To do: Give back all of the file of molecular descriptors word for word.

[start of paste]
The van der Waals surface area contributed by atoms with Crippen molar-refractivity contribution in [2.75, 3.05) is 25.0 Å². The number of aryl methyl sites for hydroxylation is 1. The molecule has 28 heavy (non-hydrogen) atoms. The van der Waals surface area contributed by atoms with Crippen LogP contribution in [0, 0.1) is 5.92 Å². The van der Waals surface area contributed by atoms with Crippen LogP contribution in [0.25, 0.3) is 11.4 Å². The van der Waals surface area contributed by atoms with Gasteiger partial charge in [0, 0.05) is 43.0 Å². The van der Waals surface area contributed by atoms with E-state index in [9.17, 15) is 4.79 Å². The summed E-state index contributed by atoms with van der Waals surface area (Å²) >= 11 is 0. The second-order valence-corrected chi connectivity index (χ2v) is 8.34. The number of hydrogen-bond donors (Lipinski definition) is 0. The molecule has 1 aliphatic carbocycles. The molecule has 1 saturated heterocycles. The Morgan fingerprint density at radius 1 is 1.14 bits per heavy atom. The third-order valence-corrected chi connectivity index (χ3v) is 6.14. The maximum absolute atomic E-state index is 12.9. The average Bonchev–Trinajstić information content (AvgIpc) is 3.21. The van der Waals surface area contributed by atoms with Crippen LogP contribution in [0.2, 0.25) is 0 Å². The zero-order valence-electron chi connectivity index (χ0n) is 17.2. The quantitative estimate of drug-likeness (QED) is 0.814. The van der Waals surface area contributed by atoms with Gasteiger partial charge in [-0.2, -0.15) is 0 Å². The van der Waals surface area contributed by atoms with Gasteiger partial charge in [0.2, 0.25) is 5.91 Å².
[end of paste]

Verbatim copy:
The van der Waals surface area contributed by atoms with Crippen molar-refractivity contribution in [2.75, 3.05) is 25.0 Å². The number of aryl methyl sites for hydroxylation is 1. The molecule has 28 heavy (non-hydrogen) atoms. The van der Waals surface area contributed by atoms with Crippen LogP contribution in [0, 0.1) is 5.92 Å². The van der Waals surface area contributed by atoms with Crippen LogP contribution in [0.25, 0.3) is 11.4 Å². The van der Waals surface area contributed by atoms with Gasteiger partial charge in [0, 0.05) is 43.0 Å². The van der Waals surface area contributed by atoms with E-state index in [9.17, 15) is 4.79 Å². The summed E-state index contributed by atoms with van der Waals surface area (Å²) >= 11 is 0. The second-order valence-corrected chi connectivity index (χ2v) is 8.34. The number of hydrogen-bond donors (Lipinski definition) is 0. The molecule has 1 aliphatic carbocycles. The molecule has 1 saturated heterocycles. The Morgan fingerprint density at radius 1 is 1.14 bits per heavy atom. The third-order valence-corrected chi connectivity index (χ3v) is 6.14. The maximum absolute atomic E-state index is 12.9. The average Bonchev–Trinajstić information content (AvgIpc) is 3.21. The van der Waals surface area contributed by atoms with Crippen LogP contribution in [0.2, 0.25) is 0 Å². The zero-order valence-electron chi connectivity index (χ0n) is 17.2. The quantitative estimate of drug-likeness (QED) is 0.814. The van der Waals surface area contributed by atoms with Gasteiger partial charge in [-0.2, -0.15) is 0 Å². The van der Waals surface area contributed by atoms with Gasteiger partial charge in [0.2, 0.25) is 5.91 Å².